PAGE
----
We have collected millions of cell phone strength readings. I am trying to group points of the same strenght that are within a distance of each other in to a polygon. I asked on the postgis mailing list but didn't get a response.

To make the process simpler, I already extracted all the point of the same strength to one table. So I have a table of 1.5 million rows. It has a gist index on the geom field and btree indexes on the uniqueid of each row and on the 'clusterid' which is supposed to be the same for all points that are in the same 'cluster' (ie point a which is within distance of point c which is within distance of point z would all be the same cluster).

How would you accomplish this task???

I did wonder whether it might be worth trying to load the geometries in to memory and use JTS to process them? Although I doubt that would be any better.

Thanks - Bryan.

  • There's a great answer to another question on the site which explains how to use kmeans clustering to identify groups. gis.stackexchange.com/a/11778/803 I've used this approach and found it quick on thousands of points; not sure what it would be like on millions.
    – djq
    Jan 15, 2013 at 15:51

3 Answers 3


I would not use a conventional point->polygon process because that expects your points to define the boundary of a polygon and it doesn't sound like yours do. It sounds like yours are hotspots that are somehow related.

However, there are lots of ways to create polygons for this sort of situation depending on what is sensitive in your data. Here's a few quick ideas (one or more of which might be appropriate to your use-case):

  • Buffer your points by your cluster distance and then dissolve the buffers based on the clusterid
  • Create a convex hull of your points, one per clusterid
  • Convert the points to a raster with a resolution of half your distance. Perhaps using the hexagonal cell raster available in QGIS would be good, you can the convert the raster to polygons
  • Interpolate a raster from the points using a finer resolution than the option above, but your interpolation method will need to be chosen based on what is appropriate to your use case.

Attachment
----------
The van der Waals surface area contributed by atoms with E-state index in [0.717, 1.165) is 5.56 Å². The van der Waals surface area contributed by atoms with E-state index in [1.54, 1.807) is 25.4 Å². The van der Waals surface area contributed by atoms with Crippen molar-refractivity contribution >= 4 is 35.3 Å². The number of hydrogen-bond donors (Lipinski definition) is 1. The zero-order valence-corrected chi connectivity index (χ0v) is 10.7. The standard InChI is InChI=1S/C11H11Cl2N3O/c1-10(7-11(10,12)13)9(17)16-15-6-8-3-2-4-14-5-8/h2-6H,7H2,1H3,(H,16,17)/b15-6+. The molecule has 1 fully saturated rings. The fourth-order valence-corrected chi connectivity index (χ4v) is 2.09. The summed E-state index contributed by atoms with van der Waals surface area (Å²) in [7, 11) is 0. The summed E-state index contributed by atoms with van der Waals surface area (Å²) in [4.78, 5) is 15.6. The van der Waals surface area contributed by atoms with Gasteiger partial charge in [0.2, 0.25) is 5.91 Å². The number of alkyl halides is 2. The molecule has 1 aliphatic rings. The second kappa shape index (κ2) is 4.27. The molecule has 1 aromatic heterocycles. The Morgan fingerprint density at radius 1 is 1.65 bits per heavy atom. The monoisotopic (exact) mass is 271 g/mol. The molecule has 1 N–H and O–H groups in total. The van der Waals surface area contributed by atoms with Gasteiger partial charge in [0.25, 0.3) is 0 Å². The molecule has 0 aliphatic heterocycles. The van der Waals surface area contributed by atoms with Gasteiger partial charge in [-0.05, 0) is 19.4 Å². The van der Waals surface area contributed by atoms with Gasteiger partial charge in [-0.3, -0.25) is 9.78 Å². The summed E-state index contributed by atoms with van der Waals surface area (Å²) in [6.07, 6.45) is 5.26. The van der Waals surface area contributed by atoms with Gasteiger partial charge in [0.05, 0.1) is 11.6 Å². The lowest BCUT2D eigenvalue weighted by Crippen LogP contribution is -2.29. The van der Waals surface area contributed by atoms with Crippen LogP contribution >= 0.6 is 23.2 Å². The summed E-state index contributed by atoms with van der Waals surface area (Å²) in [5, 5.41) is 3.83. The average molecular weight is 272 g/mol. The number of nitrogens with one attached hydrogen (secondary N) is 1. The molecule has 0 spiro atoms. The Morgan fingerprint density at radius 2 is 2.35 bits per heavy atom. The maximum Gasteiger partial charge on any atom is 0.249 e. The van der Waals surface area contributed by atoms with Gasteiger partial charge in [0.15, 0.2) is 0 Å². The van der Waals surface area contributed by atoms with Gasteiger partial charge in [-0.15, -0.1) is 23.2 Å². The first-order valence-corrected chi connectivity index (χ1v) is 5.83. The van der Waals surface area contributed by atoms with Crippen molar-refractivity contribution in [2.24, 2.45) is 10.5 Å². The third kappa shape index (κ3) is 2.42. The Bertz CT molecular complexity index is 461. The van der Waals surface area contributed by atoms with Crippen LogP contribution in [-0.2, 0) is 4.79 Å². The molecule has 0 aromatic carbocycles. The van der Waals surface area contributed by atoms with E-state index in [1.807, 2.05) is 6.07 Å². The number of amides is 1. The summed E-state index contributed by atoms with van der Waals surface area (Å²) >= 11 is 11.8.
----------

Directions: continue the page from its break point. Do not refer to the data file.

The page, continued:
• You might try ST_ConcaveHull instead of ST_ConvexHull.
    – klewis
    Jan 10, 2013 at 21:44
  • Good call, though in this case I was thinking that a convex hull might be better as the points don't represent the edge but define a region. Another alternative might be to do a concave hull and then buffer it by half the 'connectivity' distance. Jan 11, 2013 at 8:00
  • Thanks for the ideas. In facti I haven't got as far as combining - I'm still trying to identify the common 'cluster points'. From first blush, I like the idea of buffering and disolvning the same cluster points.
    – Bryan
    Jan 14, 2013 at 18:20

So, after looking at kmeans and some further research, I ended up using a function similar to those mentioned in the thread at http://www.mail-archive.com/postgis-users@postgis.refractions.net/msg12453.html

I haven't had a chance to fully analyze and test what I did, so there may well be some bugs in it. Basically, I buffered my points then used st_intersects and then assigned each row a 'cluster id' that matched those circles that formed one contiguous polygon. To try and keep the transactions down in size, I wrote a simple python script that ran a batch of records through. Once all records had a clusterid I then did a union to create a polygon for all rows with the same clusterid.

Most of the code is at http://pastebin.com/H7gQxEm8 for those interested.


If you're interested in the simple hexagon cartogram approach, Hexer is available. I use it for generating density and boundary maps of large LiDAR point sets (millions). It can read OGR point data sources in addition to ASPRS LAS data if you set the CMake config -DWITH_GDAL=ON when configuring.

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